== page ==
YOUNTVILLE — Three women are pursuing their dreams toward the same intersection of wine, romance — and writing.
In a setting better known for sparkling brut and rosé, Emily Brown, Cortney Roudebush and Lisa Mattson on Sunday shared with readers their paths to hoped-for literary fame, and how the Napa Valley’s wine country has shaped the plot and spirit of their debut books.
Self-published authors, the trio joined about two dozen visitors at Domaine Chandon for a book signing and wine tasting to showcase their stories of love’s rewards and misdirections, perhaps appropriately on the last weekend before Valentine’s Day.
A names-changed nonfiction work, “Stories From the Sisterwives: How I Survived Dating a Sociopath” recounts Brown’s misadventures with an online boyfriend, described as “the Dark Prince,” and the shame and guilt into which the mystery man leads her — and other women he is simultaneously courting.
“It felt like I needed to share it,” the 39-year-old Brown, a onetime schoolteacher from Kansas City, Mo., said about committing a harrowing experience to paper.
“A lot of other women have the same journey as me but don’t come out of it for the better. I want to help those people claim the kind of life they want, but are too scared to make the leap. ... It was the kind of life where you wake up one morning and you realize your life has become like a Lifetime movie for women!” she said, laughing.
A full-time writer who moved to Napa last July, Brown claims no special connection to the wine world “other than that I enjoy drinking it.” Her two peers, on the other hand, called their books the fruit of careers writing about wine, or promoting it.
The protagonist of Roudebush’s “Where I Want to Be: A Wine Country Novel” is a Los Angeles woman whose three-month stay in Napa County starts a dual transformation. While diving with both feet into the wine industry, the main character, Olivia Goldstein, becomes entranced with the valley’s scenery, easygoing culture — and an easy-on-the-eyes male tour guide.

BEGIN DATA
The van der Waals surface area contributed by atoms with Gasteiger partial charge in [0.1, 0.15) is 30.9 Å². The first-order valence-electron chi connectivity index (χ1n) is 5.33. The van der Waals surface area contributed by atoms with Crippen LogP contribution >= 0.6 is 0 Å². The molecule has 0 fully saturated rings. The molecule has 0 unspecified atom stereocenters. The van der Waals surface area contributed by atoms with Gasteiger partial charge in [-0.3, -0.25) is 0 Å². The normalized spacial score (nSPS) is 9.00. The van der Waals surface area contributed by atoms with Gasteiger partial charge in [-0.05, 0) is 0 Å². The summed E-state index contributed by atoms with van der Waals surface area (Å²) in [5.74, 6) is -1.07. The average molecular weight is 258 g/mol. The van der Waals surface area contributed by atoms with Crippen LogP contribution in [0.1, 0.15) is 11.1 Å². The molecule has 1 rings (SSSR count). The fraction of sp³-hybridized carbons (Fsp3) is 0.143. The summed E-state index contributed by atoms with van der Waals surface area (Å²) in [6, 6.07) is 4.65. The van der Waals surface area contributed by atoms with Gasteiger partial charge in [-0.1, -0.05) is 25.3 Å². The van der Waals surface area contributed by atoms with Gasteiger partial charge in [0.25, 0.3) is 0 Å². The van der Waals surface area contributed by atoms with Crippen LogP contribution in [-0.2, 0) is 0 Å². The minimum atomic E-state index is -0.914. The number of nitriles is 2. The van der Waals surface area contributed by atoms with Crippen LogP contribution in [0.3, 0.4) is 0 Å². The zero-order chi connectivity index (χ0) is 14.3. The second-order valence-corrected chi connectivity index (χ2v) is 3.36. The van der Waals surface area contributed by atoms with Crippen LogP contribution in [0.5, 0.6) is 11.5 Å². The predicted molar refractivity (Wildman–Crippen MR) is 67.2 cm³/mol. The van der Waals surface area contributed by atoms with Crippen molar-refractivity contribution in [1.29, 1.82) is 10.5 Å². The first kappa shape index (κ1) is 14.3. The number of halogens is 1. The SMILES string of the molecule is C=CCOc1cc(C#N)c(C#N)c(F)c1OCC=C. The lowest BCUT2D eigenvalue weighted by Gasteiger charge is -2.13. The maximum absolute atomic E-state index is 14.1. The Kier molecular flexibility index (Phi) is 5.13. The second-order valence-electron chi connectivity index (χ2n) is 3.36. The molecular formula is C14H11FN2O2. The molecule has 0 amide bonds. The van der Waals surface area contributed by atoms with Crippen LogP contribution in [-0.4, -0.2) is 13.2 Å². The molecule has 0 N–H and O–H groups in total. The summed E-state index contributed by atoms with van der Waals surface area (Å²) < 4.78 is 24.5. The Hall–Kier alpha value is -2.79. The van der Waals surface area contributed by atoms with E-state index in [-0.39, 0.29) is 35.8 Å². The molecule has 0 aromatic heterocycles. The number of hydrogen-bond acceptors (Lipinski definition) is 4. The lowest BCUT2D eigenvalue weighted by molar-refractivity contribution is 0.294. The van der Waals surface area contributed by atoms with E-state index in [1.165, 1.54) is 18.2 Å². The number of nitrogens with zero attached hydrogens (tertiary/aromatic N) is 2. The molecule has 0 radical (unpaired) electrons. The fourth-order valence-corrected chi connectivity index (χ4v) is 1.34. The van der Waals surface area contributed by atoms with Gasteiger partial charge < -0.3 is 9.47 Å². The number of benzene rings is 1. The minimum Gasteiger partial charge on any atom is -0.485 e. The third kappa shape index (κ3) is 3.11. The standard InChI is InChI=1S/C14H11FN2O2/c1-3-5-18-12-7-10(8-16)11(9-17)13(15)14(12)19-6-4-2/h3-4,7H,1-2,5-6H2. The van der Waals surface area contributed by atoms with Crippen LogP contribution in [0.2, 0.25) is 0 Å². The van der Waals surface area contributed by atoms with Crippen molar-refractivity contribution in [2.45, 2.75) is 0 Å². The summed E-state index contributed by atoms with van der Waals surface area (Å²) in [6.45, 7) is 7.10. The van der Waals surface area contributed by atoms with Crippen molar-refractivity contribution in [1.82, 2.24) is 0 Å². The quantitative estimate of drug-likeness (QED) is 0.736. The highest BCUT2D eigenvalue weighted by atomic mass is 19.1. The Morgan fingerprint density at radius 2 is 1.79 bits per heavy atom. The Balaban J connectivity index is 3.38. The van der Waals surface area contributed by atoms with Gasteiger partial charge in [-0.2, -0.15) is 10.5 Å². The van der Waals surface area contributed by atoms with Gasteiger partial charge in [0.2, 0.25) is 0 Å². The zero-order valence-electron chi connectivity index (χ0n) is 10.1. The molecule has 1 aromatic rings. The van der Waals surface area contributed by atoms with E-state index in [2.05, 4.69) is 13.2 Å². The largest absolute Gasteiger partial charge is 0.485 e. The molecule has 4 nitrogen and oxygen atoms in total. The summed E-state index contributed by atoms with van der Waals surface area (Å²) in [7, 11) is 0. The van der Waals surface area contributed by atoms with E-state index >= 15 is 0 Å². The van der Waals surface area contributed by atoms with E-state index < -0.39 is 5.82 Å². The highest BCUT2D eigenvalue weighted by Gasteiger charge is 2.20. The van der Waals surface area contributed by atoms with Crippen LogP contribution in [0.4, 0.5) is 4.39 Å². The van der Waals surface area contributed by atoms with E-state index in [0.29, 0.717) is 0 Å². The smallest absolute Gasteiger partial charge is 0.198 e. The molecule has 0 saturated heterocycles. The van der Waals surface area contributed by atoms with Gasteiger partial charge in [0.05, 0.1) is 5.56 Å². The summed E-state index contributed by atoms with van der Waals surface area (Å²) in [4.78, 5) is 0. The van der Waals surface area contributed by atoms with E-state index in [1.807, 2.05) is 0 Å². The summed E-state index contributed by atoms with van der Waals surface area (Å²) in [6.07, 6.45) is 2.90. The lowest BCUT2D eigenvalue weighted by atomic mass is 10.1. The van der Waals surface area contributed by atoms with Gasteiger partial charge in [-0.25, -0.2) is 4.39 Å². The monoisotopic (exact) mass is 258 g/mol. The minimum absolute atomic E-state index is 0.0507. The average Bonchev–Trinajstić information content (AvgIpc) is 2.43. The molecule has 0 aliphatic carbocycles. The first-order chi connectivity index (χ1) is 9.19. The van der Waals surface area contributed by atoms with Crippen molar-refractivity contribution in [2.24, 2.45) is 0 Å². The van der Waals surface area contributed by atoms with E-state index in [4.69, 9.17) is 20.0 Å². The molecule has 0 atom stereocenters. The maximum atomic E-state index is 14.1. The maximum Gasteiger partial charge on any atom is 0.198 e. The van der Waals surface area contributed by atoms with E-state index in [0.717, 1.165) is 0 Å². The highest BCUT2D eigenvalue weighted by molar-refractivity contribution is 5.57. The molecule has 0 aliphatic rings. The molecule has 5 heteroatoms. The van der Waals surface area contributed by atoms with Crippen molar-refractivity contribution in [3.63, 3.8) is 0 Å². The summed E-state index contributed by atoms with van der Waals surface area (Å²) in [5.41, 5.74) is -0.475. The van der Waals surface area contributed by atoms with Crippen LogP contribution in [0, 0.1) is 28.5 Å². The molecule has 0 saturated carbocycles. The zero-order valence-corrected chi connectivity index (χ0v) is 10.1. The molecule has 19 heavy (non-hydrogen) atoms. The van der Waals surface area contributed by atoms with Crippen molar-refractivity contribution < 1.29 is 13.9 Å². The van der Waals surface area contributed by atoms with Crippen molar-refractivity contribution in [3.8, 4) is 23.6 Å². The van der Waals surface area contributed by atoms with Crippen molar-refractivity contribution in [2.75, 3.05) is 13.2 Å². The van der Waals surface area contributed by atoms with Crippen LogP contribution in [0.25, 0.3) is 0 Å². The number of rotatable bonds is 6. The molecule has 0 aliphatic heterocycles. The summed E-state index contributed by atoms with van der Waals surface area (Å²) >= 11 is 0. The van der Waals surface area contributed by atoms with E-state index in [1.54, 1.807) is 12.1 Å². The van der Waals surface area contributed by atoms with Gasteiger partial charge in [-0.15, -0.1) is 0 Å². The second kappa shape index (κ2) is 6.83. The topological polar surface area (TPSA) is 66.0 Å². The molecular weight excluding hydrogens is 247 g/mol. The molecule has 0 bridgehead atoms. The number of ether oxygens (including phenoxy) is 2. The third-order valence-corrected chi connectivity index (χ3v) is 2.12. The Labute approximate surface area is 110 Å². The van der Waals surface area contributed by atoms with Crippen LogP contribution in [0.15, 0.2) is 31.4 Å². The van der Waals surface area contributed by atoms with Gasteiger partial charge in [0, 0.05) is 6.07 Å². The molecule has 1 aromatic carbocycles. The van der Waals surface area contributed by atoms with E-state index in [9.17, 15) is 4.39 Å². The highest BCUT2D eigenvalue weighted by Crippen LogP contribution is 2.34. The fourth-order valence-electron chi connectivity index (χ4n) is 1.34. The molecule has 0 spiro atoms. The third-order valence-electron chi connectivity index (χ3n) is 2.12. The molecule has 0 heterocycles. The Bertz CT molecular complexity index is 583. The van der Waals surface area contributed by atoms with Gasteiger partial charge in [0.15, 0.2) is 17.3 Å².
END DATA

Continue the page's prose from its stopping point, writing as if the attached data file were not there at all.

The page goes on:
At the kernel of Roudebush’s novel was a post from her wine blog, Sip, Swirl, Savor, an idea she recalled soon expanded far beyond the vine and bottle.
“I’d written about a blind date I’d set up on Match.com — where the highlight of the whole night was the wine I drank, the date was that bad,” said the 31-year-old Roudebush, a Marin County native living in Corte Madera. “I realized this (anecdote) could be an idea for a novel, that it could be not just about wine and its appreciation, but about finding happiness, finding yourself, finding your passion.”
The journey Mattson outlines in “The Exes in My iPod: A Playlist of the Men Who Rocked Me to Wine Country” is a fictionalized version of Mattson’s own path from a rural Kansas upbringing to her career as a wine marketer — and to the boyfriends and dates, even the disastrous ones, that opened her to new vistas and insights.
“The guy who gave me a bong for a gift — and almost got me arrested — he’s the same guy who convinced me to leave Kansas when I was 19,” said the 39-year-old Mattson, who lives in Santa Rosa. “If he hadn’t been there, my life would be very different. I could’ve been working with 3,000 other people at the Walmart; instead I’m in the Bay Area, doing marketing for a wine company, and married to a wonderful man.”
A passion for the Napa Valley’s signature product, or even an absorption of the valley’s sensibilities, can leave its mark almost without an author even trying, said Roudebush, who plans to write three sequels to “Where I Want to Be.”
“I didn’t set out to write a book about the wine country,” she said. “But because wine has been such a part of my life, it just fit.”